Thursday, May 10, 2007

Patrick Wolf, The Magic Position (Low Altitude)

Star-kissed prodigy catches the spirit and goes for the heart

The Magic Position is the work of an artist as touching as he is touched.

Blessed with prodigious artistic talents that belie his relative youth and life experience, Patrick Wolf does the touching here. But Wolf's blessings can also be a curse, as in the way that his flamboyant tendencies and musical predilections made him a target for schoolyard bullies as a kid.

Now 23, the U.K.–born Wolf has channeled those feelings of frustration and the need to love and be loved into his third full-length album, The Magic Position, a brilliantly conceived collection of little epics, each an earnest poem dedicated to the freedom to fly your inner freak flag as high as possible. When he sings, "And I know how you've hurt/Been dragged through the dirt/But come on/Get back up/It's time to live," over a sea of soaring violins during the album's title song, it's obviously a personal observation.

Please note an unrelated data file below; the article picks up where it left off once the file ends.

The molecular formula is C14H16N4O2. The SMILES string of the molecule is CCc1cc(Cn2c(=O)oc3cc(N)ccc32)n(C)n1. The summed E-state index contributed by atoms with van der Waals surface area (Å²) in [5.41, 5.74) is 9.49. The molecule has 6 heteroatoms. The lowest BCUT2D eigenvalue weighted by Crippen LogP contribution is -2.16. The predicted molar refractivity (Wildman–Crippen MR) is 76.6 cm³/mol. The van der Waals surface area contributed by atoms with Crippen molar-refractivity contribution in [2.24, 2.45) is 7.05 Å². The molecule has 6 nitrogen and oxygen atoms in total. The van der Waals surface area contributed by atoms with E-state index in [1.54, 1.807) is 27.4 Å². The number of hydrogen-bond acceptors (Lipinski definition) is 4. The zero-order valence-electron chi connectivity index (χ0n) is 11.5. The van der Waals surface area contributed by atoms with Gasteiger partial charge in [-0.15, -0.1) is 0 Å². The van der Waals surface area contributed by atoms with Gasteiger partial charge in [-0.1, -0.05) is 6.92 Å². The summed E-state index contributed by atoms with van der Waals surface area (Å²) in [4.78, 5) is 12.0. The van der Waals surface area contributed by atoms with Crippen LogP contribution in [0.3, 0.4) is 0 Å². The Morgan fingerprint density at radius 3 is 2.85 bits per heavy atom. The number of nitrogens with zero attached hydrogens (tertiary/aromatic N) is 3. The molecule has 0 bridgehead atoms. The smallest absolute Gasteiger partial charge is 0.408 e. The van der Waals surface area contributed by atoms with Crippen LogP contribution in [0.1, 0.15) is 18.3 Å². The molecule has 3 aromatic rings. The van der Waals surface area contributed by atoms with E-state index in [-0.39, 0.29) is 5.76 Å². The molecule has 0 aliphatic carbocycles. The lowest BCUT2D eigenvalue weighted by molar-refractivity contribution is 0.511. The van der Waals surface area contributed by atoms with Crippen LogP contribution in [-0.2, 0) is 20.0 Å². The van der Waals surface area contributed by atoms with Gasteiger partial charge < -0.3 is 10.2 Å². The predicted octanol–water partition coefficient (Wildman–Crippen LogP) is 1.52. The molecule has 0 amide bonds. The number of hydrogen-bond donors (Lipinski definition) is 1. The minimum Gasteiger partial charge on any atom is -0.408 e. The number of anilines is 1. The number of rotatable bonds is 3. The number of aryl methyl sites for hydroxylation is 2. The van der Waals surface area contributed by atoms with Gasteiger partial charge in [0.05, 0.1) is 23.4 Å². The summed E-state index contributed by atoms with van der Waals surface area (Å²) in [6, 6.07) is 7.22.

His intense, dramatic vocals are an ideal foil for the sprawling nature of his songs, coming across like the overachieving lovechild of Morrissey and ambient pioneer David Sylvian. Juxtaposing symphonic grandeur with subtle electronic flourishes, Wolf creates a singular sound that's both intimate and cinematic.

Show-stopping ballads like the piano-powered "Magpies" showcase Wolf's passionate delivery against the time-hewn rasp of the legendary Marianne Faithfull, whose presence brings a substantial weight to the proceedings. From dreamy torch songs of new love ("Enchanted") to bass-heavy dance-floor anthems of heartbreak ("Bluebells"), this promising young artist is proud to wear his heart on his sleeve and sing of the joy and pain that heart has to endure.

(Originally published on